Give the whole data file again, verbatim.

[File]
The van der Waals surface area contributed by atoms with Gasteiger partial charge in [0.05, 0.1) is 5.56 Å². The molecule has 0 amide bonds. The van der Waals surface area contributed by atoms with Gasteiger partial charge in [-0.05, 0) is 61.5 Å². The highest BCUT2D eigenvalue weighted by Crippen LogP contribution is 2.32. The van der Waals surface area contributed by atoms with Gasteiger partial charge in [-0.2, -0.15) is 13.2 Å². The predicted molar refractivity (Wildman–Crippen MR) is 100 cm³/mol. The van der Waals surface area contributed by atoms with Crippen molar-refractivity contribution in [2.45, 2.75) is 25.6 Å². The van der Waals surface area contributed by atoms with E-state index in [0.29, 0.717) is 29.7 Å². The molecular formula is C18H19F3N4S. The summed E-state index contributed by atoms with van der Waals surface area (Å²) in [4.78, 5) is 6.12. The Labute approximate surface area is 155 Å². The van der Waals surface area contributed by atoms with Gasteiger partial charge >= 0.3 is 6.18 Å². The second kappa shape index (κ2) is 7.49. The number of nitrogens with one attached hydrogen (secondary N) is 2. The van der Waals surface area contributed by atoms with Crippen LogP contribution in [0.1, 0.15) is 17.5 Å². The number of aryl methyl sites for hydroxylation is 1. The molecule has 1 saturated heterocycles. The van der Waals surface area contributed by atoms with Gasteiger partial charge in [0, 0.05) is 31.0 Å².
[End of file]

The van der Waals surface area contributed by atoms with Gasteiger partial charge in [0.05, 0.1) is 5.56 Å². The molecule has 0 amide bonds. The van der Waals surface area contributed by atoms with Gasteiger partial charge in [-0.05, 0) is 61.5 Å². The highest BCUT2D eigenvalue weighted by Crippen LogP contribution is 2.32. The van der Waals surface area contributed by atoms with Gasteiger partial charge in [-0.2, -0.15) is 13.2 Å². The predicted molar refractivity (Wildman–Crippen MR) is 100 cm³/mol. The van der Waals surface area contributed by atoms with Crippen molar-refractivity contribution in [2.45, 2.75) is 25.6 Å². The van der Waals surface area contributed by atoms with E-state index in [0.29, 0.717) is 29.7 Å². The molecular formula is C18H19F3N4S. The summed E-state index contributed by atoms with van der Waals surface area (Å²) in [4.78, 5) is 6.12. The Labute approximate surface area is 155 Å². The van der Waals surface area contributed by atoms with Gasteiger partial charge >= 0.3 is 6.18 Å². The second kappa shape index (κ2) is 7.49. The number of nitrogens with one attached hydrogen (secondary N) is 2. The van der Waals surface area contributed by atoms with Crippen LogP contribution in [0.1, 0.15) is 17.5 Å². The number of aryl methyl sites for hydroxylation is 1. The molecule has 1 saturated heterocycles. The van der Waals surface area contributed by atoms with Gasteiger partial charge in [0, 0.05) is 31.0 Å².